Kathmandu: Concerned over "amorous
behaviour" on its sacred premises, authorities managing
Nepal`s world famous Pashupatinath Temple are planning to
introduce fines to deter courting couples.
"We are banning amorous behaviour by couples in the
holy Pashupatinath temple area," said Sushil K Nahata, chief
of the Pashupati Area Development Trust (PADT) that manages
the affairs of the temple.
"We are introducing a new regulation in a week to
penalize love birds who indulged in unruly activities in this
holy place," he said.
Located on the banks of the Bagmati river,
Pashupatinath is regarded as the most sacred temple of Shiva
(Pashupati) and the oldest Hindu shrine in Nepal. It is also
listed in UNESCO World Cultural Heritage Site list.
"This is not a botanical garden or public park where
love birds are allowed to do whatever they like," he said.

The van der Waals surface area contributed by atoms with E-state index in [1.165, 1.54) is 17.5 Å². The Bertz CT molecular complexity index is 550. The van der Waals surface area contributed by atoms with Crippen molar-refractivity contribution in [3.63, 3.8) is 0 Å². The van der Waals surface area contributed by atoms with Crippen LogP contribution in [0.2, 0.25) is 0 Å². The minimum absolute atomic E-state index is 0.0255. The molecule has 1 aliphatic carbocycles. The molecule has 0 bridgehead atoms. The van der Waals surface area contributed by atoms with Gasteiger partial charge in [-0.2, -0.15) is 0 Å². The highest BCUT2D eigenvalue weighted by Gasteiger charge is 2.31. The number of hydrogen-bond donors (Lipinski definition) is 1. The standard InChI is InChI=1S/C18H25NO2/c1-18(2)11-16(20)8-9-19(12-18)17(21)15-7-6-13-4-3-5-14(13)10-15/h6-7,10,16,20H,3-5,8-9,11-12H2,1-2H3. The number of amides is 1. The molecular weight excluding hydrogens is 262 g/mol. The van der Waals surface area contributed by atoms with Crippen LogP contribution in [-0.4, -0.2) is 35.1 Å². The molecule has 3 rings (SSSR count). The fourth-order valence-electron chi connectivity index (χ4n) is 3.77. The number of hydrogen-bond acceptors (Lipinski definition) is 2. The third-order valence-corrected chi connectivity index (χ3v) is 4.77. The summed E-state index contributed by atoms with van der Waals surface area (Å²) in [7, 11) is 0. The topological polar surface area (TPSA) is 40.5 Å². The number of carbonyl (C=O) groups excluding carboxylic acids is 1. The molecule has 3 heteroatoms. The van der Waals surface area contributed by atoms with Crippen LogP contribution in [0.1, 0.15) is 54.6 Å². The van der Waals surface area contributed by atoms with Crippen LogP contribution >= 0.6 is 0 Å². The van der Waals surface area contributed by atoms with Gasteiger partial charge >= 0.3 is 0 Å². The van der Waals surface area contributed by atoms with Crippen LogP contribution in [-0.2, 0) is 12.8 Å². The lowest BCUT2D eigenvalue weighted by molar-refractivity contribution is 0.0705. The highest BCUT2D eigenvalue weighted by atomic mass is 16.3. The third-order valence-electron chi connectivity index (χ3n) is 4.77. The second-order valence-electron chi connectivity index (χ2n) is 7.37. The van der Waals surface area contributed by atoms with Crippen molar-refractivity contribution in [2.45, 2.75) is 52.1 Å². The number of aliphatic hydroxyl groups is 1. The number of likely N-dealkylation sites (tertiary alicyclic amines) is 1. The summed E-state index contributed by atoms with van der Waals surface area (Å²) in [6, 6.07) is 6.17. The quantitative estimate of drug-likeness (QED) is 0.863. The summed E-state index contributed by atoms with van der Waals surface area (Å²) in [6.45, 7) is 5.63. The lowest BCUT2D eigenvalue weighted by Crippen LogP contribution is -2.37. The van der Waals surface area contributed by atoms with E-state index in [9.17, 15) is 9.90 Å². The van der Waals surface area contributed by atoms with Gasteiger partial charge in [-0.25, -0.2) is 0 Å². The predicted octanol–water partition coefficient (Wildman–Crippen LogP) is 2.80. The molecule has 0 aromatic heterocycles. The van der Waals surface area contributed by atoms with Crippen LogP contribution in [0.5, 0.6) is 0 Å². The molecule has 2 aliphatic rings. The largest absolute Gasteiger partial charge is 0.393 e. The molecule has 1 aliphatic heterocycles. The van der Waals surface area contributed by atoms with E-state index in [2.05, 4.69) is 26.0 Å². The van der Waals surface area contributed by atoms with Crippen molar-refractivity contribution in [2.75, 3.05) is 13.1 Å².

Nahata said courting couples are seen in and around
temple area, including the Shlesmantak forest, "kissing,
hugging and embracing".
"Now we are introducing Rs. 200 to Rs 500 fine on
those violating the rules in Pashupati," Nahata said.
He said with the introduction of new rules, drug users
and hooligans will also be discouraged in the area.
Earlier this month, the government set up a top panel
to make the functioning of Pashupatinath Temple more
transparent, following a Supreme Court directive to streamline
the management of the Hindu shrine.
The temple had been at the centre of a row when the
Prachanda-led Maoist coalition government in 2008 sacked the
chief priest and other Brahmins from South India, and
appointed Nepalese priests to replace them.
It had triggered widespread protests across the
country as it was a break with centuries-old tradition where
Brahmins from South India have led the worship at one of the
holiest Hindu shrine.
Later, Nepal`s Supreme Court had stayed the government
regulation aimed at ending the 300-year old monopoly of Indian
priests at the famed Pashupatinath.